4 April 2004 (RFE/RL) -- The story of how the U.S. military first selected a former Republican Guard general to head the Iraqi security force for Al-Fallujah, then quickly replaced him with a new candidate, has been confusing from the outset.
When U.S. field commanders in Iraq first began mentioning the name of former Republican Guard General Jassim Muhammad Salih, it appeared Washington was committed to giving him the command of the "Fallujah Brigade."
U.S. field commanders initially described the appointment of Salih as a breakthrough because the former general was from the Al-Fallujah area, known to the population, and was ready to lead a security force of up to 1,100 local former soldiers to restore order in the city.
As Salih himself entered Al-Fallujah late last week with the first several hundred members of the new brigade, many residents and scores of insurgents were reported to give him a warm welcome.
A former intelligence officer and opponent of Hussein is now being touted as the likely leader of the "Fallujah Brigade."
Many said they regarded Salih's force and the simultaneous partial pullback of U.S. troops from around the city as a victory for the insurgents.
But there were soon signs that decision makers in Washington regarded the arrangements for Al-Fallujah as more tentative than it seemed.
The United States' top military leader, General Richard Myers, who is the chairman of the U.S. Joint Chiefs of Staff, yesterday faulted the media for, in his words, "very bad" reporting about the military's decisions.
Then, top U.S. officials surprised reporters by saying it was unlikely Salih would lead the Fallujah Brigade but that another former Iraqi general might do so.
That general is Muhammad Latif, a former intelligence officer and native of Baghdad who was an opponent of Saddam Hussein.
Myers told a television news program yesterday that the final decision regarding Latif depends on the results of vetting by U.S. and Iraqi officials.
"The reports of that one general, General Salih, that you've just mentioned -- and there's another general as well, Latif -- are being vetted as we speak by the Iraqi minister of defense in Baghdad, by the Coalition Provisional Authority," Myers said. He added that neither of the two men have been fully vetted, "they have not been placed in command," and "they are not in charge."
Myers also stressed that U.S. Marines have not withdrawn from around Al-Fallujah and remain ready to storm insurgent positions at any time should alternative strategies prove disappointing.
"The Washington Post" reported today that the Pentagon is opting for Latif to lead the Fallujah Brigade while former Republican Guard General Salih could be retained to lead one of the brigade's three battalions.
AP has reported Salih as saying he will have nothing more to do with the brigade.
These developments come as at least three Shi'a members of the U.S.-appointed Iraqi Governing Council (IGC) in Baghdad objected to news that Washington planned to appoint a former top member of the Saddam regime like Salih to help maintain security.
Shi'a politician Ahmed Chalabi, who has argued to exclude senior members of the former ruling Ba'ath Party from positions of responsibility, said that "we stand strongly against this move because it seriously threatens the security and future of Iraq."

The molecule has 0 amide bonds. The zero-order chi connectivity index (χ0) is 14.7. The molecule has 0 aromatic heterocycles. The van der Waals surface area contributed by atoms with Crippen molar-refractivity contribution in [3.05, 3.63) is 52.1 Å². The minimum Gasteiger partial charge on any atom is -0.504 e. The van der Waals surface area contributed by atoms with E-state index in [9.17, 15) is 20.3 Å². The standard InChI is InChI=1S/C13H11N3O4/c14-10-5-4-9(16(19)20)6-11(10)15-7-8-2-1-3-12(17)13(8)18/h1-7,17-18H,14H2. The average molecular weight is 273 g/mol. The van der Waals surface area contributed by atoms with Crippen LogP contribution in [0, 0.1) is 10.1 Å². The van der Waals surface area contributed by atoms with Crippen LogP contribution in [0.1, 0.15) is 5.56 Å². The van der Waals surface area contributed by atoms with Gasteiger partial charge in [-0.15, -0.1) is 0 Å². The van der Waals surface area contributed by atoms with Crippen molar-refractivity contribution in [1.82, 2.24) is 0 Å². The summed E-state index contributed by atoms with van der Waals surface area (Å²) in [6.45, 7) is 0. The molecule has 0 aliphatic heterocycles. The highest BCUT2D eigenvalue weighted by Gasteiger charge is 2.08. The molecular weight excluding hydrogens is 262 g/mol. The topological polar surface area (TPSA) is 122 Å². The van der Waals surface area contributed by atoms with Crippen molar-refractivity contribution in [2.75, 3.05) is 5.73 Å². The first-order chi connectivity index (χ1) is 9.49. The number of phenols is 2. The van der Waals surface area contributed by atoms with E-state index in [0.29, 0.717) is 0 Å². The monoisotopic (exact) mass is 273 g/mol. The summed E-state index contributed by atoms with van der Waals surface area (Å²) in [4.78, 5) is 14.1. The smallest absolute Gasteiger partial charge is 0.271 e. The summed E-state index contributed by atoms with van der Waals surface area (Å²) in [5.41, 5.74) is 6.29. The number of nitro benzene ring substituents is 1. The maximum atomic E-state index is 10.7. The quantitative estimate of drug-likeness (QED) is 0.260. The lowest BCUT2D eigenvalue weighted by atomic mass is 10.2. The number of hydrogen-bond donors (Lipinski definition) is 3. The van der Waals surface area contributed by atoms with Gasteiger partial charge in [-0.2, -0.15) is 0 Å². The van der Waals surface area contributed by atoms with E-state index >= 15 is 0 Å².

The Shi'a political leaders objected to the fact that Salih commanded a Republican Guard battalion that took part in suppressing the Shi'a revolt against Saddam's regime following the 1991 Gulf War. Some Kurdish leaders have accused Salih of also being involved in suppression of the Kurdish rebellion around the same time.
Analysts say that Washington appears to have taken such reaction in the Shi'a and Kurdish communities into account in looking for a new leader for the Fallujah Brigade. Both the Shi'a and Kurdish communities were dominated by Saddam's Sunni-based regime and at times targeted for persecution.
"There was a fair degree of surprise that somebody who was so closely associated with the old regime...should be brought in," said Tim Garden, a security analyst at the Royal Institute for International Affairs in London. "I assume that [U.S. officials] found that his leadership qualities were not as good as they thought they were and they are trying somebody else."
U.S. officials are also reported to have been unhappy with Salih's remarks that there are no foreign fighters in Al-Fallujah. The Fallujah Brigade is to be equipped by the United States, which will demand it both ends the insurgency in the city and roots out a suspected 200 foreign militants.
But Garden said Washington's turnaround raises a new question that can only be answered over the coming days as the Fallujah Brigade deploys.
The question is how effective a former Saddam opponent like Latif can be in quelling unrest in a town like Al-Fallujah -- which prospered under the Saddam regime and is hostile to the U.S.-led occupation and the new order it is creating.
Latif is among a number of generals whom the new Iraqi defense minister has recalled to help reform the New Iraqi Army.
That is in line with a recent decision by the U.S.-led Coalition Provisional Authority to permit some former military officers and Ba'athist Party members to return to work if they can be shown not to have used their former positions to harm the Iraqi people.